Continuing its push into the pharmaceutical services business, Thermo Fisher Scientific will acquire Brammer Bio, a contract manufacturer of viral vectors based in Cambridge, Massachusetts, for $1.7 billion.
The deal will put Thermo Fisher at the frontier of services for gene therapy, a fast-growing sector in drug research aimed at developing targeted therapies for rare diseases.
Thanks largely to its 2015 acquisition of Patheon, Thermo Fisher already offers a wide range of contract services to the drug industry, including the production of small-molecule pharmaceuticals, final-dose pill manufacturing, and biologics production and finishing.
James Bruno, president of the consulting firm Cap Solutions, notes that Thermo Fisher is adding viral vectors to a plate that became very full after the Patheon acquisition. “I think they are going to have a good run at it, and I think they are going to do fairly well,” Bruno says. “But there comes a point where there’s a lot of integration and a point of how much can you do at any given time. They have pulled in an awful lot in a relatively short period.”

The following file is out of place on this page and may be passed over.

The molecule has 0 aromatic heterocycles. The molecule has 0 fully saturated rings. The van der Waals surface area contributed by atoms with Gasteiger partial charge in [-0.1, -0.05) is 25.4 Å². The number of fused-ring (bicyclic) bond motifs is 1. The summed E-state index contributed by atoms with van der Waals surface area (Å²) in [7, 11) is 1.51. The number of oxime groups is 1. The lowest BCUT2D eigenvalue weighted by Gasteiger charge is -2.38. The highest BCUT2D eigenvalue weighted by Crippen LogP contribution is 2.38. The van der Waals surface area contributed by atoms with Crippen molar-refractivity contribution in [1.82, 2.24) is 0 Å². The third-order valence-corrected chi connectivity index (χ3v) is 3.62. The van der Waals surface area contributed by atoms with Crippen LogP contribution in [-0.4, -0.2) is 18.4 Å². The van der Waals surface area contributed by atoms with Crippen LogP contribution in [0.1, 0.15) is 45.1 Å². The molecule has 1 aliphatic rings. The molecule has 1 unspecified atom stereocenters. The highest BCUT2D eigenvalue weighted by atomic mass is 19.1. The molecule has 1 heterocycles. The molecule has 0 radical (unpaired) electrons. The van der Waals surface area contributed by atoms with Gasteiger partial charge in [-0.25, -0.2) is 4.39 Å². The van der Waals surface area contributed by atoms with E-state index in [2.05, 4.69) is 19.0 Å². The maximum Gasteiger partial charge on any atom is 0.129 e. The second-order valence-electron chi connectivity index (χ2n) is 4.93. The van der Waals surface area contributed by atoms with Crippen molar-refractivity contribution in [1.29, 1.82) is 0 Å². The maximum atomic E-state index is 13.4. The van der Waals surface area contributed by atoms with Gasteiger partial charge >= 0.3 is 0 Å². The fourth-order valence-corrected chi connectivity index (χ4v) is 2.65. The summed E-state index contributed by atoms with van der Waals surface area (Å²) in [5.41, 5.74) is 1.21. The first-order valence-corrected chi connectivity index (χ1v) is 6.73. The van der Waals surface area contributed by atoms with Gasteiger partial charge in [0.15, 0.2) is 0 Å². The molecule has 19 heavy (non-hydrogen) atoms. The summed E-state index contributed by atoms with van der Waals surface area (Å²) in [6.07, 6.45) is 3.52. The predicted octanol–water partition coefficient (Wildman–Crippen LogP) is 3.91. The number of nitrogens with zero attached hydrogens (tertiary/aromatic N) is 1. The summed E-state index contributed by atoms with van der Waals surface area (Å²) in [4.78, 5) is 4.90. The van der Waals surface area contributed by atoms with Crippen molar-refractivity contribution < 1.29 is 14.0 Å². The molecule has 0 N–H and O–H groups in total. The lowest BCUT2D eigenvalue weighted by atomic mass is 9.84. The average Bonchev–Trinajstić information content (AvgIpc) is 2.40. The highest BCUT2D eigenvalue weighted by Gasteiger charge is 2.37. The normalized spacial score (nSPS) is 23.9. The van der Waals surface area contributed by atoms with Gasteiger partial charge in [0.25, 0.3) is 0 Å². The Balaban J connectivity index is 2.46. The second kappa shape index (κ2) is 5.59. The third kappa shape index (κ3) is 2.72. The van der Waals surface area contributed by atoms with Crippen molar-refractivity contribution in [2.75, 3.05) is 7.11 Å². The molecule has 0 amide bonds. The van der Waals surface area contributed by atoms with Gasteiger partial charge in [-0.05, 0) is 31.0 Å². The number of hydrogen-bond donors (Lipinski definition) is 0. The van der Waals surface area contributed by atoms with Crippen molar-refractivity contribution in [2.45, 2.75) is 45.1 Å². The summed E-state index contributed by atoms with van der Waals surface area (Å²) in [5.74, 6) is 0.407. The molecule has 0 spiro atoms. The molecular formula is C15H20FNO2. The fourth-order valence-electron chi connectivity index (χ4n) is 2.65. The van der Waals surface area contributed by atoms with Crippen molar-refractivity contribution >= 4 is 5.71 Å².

Viral vectors are recombinant viruses used in gene therapy as vehicles for delivering DNA into cells. Thermo Fisher will join a growing number of contract development and manufacturing organizations—including Lonza, WuXi AppTec, and Novasep—that offer viral vector manufacturing services.
Brammer, formed in the 2016 merger of Brammer Biopharmaceuticals and Florida Biologix, makes vectors for several gene therapy firms, including Voyager Therapeutics, Sarepta Therapeutics, and Spark Therapeutics. The company claims to have completed over 100 projects to supply first-in-human gene therapy clinical trials and establish commercial manufacturing processes. With 600 employees, Brammer expects to log $250 million in revenue this year, maintaining a growth rate of 25% annually.
Last year, Brammer announced a three-year, $200 million investment program aimed at establishing over 30 suites for clinical and commercial viral vector supply for gene therapies and gene modified cell therapies. The project includes the renovation of a 4,600 m2 facility in Lexington, Massachusetts, that will be used as a second commercial plant after the firm’s original site in Alachua, Florida.
Others are investing as well. Lonza, for example, recently opened a 28,000 m2 facility in Pearland, Texas, that the Swiss firm claims is the world’s largest cell- and gene-therapy manufacturing plant.
And the biotech firm Bluebird Bio announced last week the opening of an 11,600 m2 viral vector manufacturing facility of its own in Durham, North Carolina. The company also works with contractors including Brammer, Lonza, and Novasep.